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The spot for the good news, the good word, the quick reports of the many, many wonderful news items I hear all the time and want to share with the rest of you. Expect to find the good news when you come to check out "what’s the good word?"

Wednesday, August 31, 2011


One comment I heard several times from the various commentators who were part of the broadcast of the recent state funeral. One after another they kept being amazed at the silence of the assembled hundreds (thousands?) of mourners. There they sat on the grass in front of the big screens that enabled them to share what was happening inside, yet still in the midst of the big city. And they were absolutely silent.

I'm still thinking about this silence. What is it? What is happening? Why are Evan and Ann Marie and Lloyd and Peter so amazed by it?

While you think about that I have a couple of excellent links to share with you. I've been exploring this new website that appears to be just chock-a-block full of good helps and resources for all you preachers, teachers, worship planners out there. Have a look at it.

One of the excellent articles I found there, under the worship tab, is this essay about silence--what it is, why it is so important to our connecting with God, how to plan for it and incorporate it into our worship.

I'll not say more today, but leave you a little bit of extra time, either to just be silent, or to make those links and put them into your Favourites List.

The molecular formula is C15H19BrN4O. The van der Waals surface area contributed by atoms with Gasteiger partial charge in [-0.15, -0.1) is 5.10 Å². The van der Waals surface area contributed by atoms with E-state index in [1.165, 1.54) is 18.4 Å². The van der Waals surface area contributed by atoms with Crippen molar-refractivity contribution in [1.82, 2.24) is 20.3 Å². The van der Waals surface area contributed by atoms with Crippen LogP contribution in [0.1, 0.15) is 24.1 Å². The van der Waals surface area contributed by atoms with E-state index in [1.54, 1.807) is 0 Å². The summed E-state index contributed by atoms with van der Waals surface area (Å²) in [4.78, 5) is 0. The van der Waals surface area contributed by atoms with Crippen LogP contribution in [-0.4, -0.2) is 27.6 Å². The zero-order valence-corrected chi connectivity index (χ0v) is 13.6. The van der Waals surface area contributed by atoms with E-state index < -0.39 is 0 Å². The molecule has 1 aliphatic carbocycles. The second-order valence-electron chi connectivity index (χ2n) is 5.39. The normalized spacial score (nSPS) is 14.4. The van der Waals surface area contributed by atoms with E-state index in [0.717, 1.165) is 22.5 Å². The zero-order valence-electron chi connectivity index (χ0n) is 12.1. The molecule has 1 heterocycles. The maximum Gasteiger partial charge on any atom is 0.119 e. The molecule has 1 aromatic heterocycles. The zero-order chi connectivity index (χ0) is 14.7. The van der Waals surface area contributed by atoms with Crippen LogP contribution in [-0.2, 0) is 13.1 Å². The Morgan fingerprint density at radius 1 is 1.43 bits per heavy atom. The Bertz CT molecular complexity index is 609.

Posted by Marion


  1. How can one get the same silence prior to a worship service? Far too many Sundays the preworship music can barely be heard over the cacophony of chatterers, catching up with a weeks worth of visiting. When an approach has been taken to enter the sanctuary quietly, some have given the impression of being annoyed that they have been asked to respect silence. On some occasions I have wanted to remove myself from the sanctuary to find peace and silence

  2. We were at the funeral, inside the hall in fact, and the silence was even more profound in person. In the midst of those moments of silence I felt moved inside, to the point of shedding a tear or two, simply because I was able to connect with my heart, which would take over and speak to my soul, the human being inside the flesh and bone that is our bodies. It was truly amazing to witness the effects of that silence on the large crowd, and how incredibly it transformed everyone as they drew upon that energy, which changed into a deep rooted passion, erupting in bursting rounds of voracious applause, which created it's own, yet different energy. Then the cycle would begin again. I wasn't sure what was more inspiring - the silence itself, or the breaking of the silence. Either way, the silence was integral, and necessary.

  3. Anon, I do agree. I've experienced this frustration myself. But I refer you again to the article that reminds me that "silence" is one of those counter-cultural things we need to learn, both as individuals and as a worshiping community.
    And Troy, thanks for reminding us too that when it is experienced in an authentic way, it is very, very worthwhile.

  4. Thank you from Maryland! I am struggling with a sermon, and these links were just what I was looking for.

    As for silence--I am struggling to find a way to make it more a part of my life. I spent eight years commuting, and it was my quiet time. I miss it since I am no longer making that commute.

    Great points. Thank you.

  5. And thank YOU for dropping by. I'm glad the links are helpful.I wish you well in finding that critical quiet, and with the sermon!


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